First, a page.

On your bike Greece

August 8, 2012

By Yorgos Karahalis

Anyone who rode a bicycle through the jammed Athens center a few years ago was either admired or called “the madman of the village,” as an old Greek saying goes.

It’s not like that anymore. “You’re no longer the madman of the village, you are a person inspiring others on how they could live in the chaotic Athenian center using a bike,” said Tolis Tsimoyannis, a 42-year-old bicycle importer and himself a biker.

The boom in Greece’s bicycle market started about four years ago and has maintained its upward trend, with small periods of steady sales due to political and financial unrest in the country.

The crisis itself, the rising cost of fuel and high taxes have motivated Greeks to ride bikes but it has also made people think that as well as saving money, they can also reach their destination faster and get some exercise along the way.

In a city where the majority of the population depends primarily on their own car for traveling even the shortest distances, and who rarely use any other mean of transportation, the bicycle has became a new trend for thousands of Athenians.

“Eighty percent of my customers are new users,” says Gareth Jones, a Briton who opened a fixed gear bike shop in Athens three years ago. Jones says business was going well even though Greeks are coping with an extremely tough economic crisis.

Many bikers’ clubs and “movements” have also appeared in the last years. The massive cycle every Friday night starting from the center of the capital and crossing a big part of the suburbs is not a surprise anymore. Interestingly, this trend has been growing even without basic cycling infrastructure from the state. Often, cyclists ride their bikes between jammed car lanes, pedestrian streets or even in the opposite direction. Elena Koniaraki, a 39-year-old saleswoman who lives downtown sold her car two years ago and is now using a bike to go and return from work. “It’s a nightmare cycling on the main avenues of Athens, I prefer to go through little streets and pavements, it makes me feel safer,” she says.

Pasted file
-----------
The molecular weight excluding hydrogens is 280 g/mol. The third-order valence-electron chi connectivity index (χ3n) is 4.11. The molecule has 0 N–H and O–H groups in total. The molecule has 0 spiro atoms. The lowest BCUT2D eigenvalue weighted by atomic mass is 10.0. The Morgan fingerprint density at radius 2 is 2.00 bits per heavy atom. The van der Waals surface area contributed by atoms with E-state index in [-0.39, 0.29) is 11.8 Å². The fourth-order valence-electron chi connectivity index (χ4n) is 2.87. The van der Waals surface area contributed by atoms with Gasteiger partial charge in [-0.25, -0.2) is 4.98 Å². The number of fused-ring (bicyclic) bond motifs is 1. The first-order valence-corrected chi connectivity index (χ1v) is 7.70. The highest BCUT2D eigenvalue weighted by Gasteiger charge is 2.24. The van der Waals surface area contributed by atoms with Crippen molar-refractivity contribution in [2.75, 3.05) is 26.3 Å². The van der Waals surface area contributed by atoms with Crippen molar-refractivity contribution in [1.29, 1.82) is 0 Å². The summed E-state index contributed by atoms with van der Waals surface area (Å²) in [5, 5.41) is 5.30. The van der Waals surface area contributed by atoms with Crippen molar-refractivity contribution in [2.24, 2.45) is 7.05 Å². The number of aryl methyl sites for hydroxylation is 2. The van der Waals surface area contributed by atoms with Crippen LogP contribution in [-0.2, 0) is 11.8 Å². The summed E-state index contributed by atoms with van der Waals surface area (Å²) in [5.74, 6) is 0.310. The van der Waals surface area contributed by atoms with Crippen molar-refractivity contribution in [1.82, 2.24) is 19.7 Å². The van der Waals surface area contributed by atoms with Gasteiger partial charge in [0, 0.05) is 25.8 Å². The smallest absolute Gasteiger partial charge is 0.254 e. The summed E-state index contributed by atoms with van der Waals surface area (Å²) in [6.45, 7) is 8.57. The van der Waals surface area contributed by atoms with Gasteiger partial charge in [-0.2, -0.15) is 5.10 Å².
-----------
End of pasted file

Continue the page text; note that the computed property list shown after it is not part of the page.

The growing percentage of people riding bicycles makes it imperative for the state to act and create the facilities which are necessary for the needs of the bikers.

But cycling is also a way of life so all new bikers have to learn how they can adjust their daily lives around the two-wheel vehicle. The first thing to do is to learn the appropriate cycling etiquette and then ask for more from the state, and from the people driving or walking next to them.

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